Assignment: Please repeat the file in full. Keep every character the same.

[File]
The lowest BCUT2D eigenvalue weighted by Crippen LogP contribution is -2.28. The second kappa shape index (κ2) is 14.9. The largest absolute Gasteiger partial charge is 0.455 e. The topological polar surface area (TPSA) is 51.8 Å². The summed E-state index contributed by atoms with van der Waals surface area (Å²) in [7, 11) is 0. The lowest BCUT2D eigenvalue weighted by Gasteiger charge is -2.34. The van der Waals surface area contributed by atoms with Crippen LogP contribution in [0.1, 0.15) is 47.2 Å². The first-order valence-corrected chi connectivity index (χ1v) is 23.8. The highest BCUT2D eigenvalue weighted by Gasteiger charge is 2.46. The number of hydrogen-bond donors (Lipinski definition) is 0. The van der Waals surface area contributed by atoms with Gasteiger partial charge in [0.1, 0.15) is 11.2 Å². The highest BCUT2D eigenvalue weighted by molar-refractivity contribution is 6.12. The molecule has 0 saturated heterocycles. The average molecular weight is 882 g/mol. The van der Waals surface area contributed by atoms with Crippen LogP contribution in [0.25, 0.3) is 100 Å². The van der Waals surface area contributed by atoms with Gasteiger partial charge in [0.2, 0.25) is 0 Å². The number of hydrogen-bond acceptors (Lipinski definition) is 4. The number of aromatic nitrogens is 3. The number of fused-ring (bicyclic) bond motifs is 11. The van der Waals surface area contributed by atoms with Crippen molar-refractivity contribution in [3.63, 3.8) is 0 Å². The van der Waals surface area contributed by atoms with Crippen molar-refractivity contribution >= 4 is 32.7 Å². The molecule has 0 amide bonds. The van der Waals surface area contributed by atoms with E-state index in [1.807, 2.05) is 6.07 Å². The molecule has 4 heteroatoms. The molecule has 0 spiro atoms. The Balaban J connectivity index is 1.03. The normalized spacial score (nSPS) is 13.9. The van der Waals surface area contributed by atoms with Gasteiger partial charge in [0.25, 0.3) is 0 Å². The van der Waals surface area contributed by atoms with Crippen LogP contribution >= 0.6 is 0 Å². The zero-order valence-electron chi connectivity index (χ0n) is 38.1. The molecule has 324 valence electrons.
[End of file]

The lowest BCUT2D eigenvalue weighted by Crippen LogP contribution is -2.28. The second kappa shape index (κ2) is 14.9. The largest absolute Gasteiger partial charge is 0.455 e. The topological polar surface area (TPSA) is 51.8 Å². The summed E-state index contributed by atoms with van der Waals surface area (Å²) in [7, 11) is 0. The lowest BCUT2D eigenvalue weighted by Gasteiger charge is -2.34. The van der Waals surface area contributed by atoms with Crippen LogP contribution in [0.1, 0.15) is 47.2 Å². The first-order valence-corrected chi connectivity index (χ1v) is 23.8. The highest BCUT2D eigenvalue weighted by Gasteiger charge is 2.46. The number of hydrogen-bond donors (Lipinski definition) is 0. The van der Waals surface area contributed by atoms with Gasteiger partial charge in [0.1, 0.15) is 11.2 Å². The highest BCUT2D eigenvalue weighted by molar-refractivity contribution is 6.12. The molecule has 0 saturated heterocycles. The average molecular weight is 882 g/mol. The van der Waals surface area contributed by atoms with Crippen LogP contribution in [0.25, 0.3) is 100 Å². The van der Waals surface area contributed by atoms with Gasteiger partial charge in [0.2, 0.25) is 0 Å². The number of hydrogen-bond acceptors (Lipinski definition) is 4. The number of aromatic nitrogens is 3. The number of fused-ring (bicyclic) bond motifs is 11. The van der Waals surface area contributed by atoms with Crippen molar-refractivity contribution in [3.63, 3.8) is 0 Å². The van der Waals surface area contributed by atoms with Crippen molar-refractivity contribution >= 4 is 32.7 Å². The molecule has 0 amide bonds. The van der Waals surface area contributed by atoms with E-state index in [1.807, 2.05) is 6.07 Å². The molecule has 4 heteroatoms. The molecule has 0 spiro atoms. The Balaban J connectivity index is 1.03. The normalized spacial score (nSPS) is 13.9. The van der Waals surface area contributed by atoms with Gasteiger partial charge in [0.25, 0.3) is 0 Å². The van der Waals surface area contributed by atoms with Crippen LogP contribution >= 0.6 is 0 Å². The zero-order valence-electron chi connectivity index (χ0n) is 38.1. The molecule has 324 valence electrons.